I’m quite a noisy, bouncy person. I can also be loud and bossy, asserting strongly a principle or point of view. Of course I know that and I try hard to be balanced and make sure I listen carefully and attentively, but I can’t help being attracted to other noisy bouncy people.
I did a leadership programme (the Kings Fund Johnson & Johnson Programme – I was so lucky) a long long time ago. I loved it. One of the things we did was to look at ourselves and compare ourselves to others and to think about the impact that we had. It was great fun. We did our Myers-Briggs assessment and then all split into our respective groups and looked at ‘the others’. Of course I was in the noisy bouncy group and we had great fun unpicking our preferences and trying to understand each other. We had the task of describing an empty bottle of wine; I saw parties and laughter, others (not so bouncy and loud) a green bottle. What I learnt was that differences are a strength and we should not be afraid to work with people different from ourselves – diversity is fun.
A conversation recently with someone on Twitter about a leadership programme reminded me of the story above. I can almost feel myself in the room back all those years ago. The loud bouncy people were in the majority. Those more reserved in smaller groups, with a lower volume buzz.
I work with lots of different people. In an informatics environment there are maybe less energetic, loud and bouncy people. I think I’m sometimes treated like the enthusiastic Labrador; when I first started working there I felt terrible. The office is a large open plan one. Studious silence reigns, mainly men – how was I to survive? In the first few weeks I was nearly exploding with the need to talk!
What happened was that I discovered that I work with some remarkable people.
The title of this blog is from a paper from the Ivey Business Journal by Joseph Badaracco. I was reminded recently that’s its too easy to think that outspoken people are they only ones who can lead; phrases like ‘Step up to the plate’ and ‘Lead from the front’ imply a type of visible heroic leadership that is well documented. So what about quiet leaders?
Badaracco says that we spend too much time on the heroes. He isn’t dismissing the need for courage and high ideals but he thinks we are preoccupied with those leaders who display these characteristics and we assume no one else is pulling their weight, that if the ‘movers and shakers’ are not making a noise then nothing is happening.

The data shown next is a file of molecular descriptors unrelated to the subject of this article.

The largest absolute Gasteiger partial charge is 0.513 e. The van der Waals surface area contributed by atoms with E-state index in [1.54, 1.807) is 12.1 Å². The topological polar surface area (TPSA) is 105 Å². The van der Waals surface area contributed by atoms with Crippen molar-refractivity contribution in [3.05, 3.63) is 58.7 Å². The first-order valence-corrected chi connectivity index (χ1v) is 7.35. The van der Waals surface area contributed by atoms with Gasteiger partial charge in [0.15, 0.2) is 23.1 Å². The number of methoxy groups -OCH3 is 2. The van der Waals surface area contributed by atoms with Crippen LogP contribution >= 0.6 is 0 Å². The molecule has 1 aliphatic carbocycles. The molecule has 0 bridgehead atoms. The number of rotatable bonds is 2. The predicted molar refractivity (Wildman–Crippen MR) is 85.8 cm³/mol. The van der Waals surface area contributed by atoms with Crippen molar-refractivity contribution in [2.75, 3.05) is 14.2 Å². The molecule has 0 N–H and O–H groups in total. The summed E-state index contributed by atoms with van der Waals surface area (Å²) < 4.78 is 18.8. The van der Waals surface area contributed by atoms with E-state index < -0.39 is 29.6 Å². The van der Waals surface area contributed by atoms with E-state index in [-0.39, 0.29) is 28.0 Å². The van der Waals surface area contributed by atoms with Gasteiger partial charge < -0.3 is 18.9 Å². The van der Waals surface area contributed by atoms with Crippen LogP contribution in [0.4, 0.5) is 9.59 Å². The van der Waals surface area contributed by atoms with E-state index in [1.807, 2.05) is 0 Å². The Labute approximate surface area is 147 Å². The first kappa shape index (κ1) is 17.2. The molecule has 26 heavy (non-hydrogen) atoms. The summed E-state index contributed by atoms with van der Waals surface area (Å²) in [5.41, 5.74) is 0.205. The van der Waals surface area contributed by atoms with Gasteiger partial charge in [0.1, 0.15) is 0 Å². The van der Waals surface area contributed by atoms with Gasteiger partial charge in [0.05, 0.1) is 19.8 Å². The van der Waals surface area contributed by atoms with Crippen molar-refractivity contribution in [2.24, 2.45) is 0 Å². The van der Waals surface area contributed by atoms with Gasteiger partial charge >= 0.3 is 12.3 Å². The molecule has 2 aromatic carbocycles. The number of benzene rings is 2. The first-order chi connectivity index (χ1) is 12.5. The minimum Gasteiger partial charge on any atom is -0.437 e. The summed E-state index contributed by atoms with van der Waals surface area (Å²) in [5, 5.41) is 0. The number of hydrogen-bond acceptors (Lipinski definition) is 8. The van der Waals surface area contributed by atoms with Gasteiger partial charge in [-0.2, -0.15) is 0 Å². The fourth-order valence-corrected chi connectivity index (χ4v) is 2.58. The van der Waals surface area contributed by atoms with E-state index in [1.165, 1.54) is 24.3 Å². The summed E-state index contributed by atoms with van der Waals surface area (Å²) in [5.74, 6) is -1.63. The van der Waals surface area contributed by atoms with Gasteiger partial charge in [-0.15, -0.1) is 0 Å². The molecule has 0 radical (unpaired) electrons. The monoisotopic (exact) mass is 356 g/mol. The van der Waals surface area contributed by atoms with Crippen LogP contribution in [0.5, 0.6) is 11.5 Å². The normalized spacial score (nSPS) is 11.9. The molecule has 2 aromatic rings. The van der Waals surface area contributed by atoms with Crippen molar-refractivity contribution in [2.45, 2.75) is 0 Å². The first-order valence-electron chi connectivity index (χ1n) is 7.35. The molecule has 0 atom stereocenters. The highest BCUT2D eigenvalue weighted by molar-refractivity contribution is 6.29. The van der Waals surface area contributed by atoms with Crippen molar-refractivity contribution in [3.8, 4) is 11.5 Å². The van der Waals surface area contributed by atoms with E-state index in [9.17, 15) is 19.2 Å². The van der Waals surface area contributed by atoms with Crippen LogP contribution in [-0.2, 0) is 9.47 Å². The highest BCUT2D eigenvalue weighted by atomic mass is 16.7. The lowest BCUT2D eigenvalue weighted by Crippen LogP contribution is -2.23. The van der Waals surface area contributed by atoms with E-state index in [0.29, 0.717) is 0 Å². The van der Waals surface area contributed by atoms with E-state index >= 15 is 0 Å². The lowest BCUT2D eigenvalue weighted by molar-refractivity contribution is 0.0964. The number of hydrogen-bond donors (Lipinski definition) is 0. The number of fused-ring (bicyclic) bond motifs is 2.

Badaracco makes a great case for dilemmas where people need to make right vs. right decisions. Most heroic leaders are seen facing ‘great challenges’ but what about the day to day dilemmas people face, about the ‘small and obscure’ deeds.
Quiet leaders, according to Badaracco rely on 5 basic guidelines:
1 Don’t kid yourself
Quiet leaders are realistic and have open minds to the complex world around them. Unlike heroic leaders they are not focused on a single task but can see the complexity around them
2 Some skin in the game
Quiet leaders recognise that they have ‘skin in the game’ and can see how their own self interest can be channeled to help others.
Quiet leaders recognise the complexity and uncertainty of the problems they face and often buying-time is a useful approach.
They use the time they buy to try to tackle the uncertainties around them, they consult, they listen and learn about what needs to be done.
5 Bend the rules and look for compromises
In contrast to heroic leadership, where leaders take the ‘last stand’ to defend principles, quiet leaders are more pragmatic using their understanding if the complex landscape to make complex decisions about what to do.
I would commend the article to you. In the current landscape of the NHS where we need stability as much as change I value those of us who are quiet leaders and vow to respect and value them as part of the teams I work with. In the new NHS we need heroic leaders but equally we need remarkable quiet leaders.
Badaracco JL., (2002) The Anything-but Unrtemarkable Lessons of the Quiet Leader Ivey Business Journal May/June 2002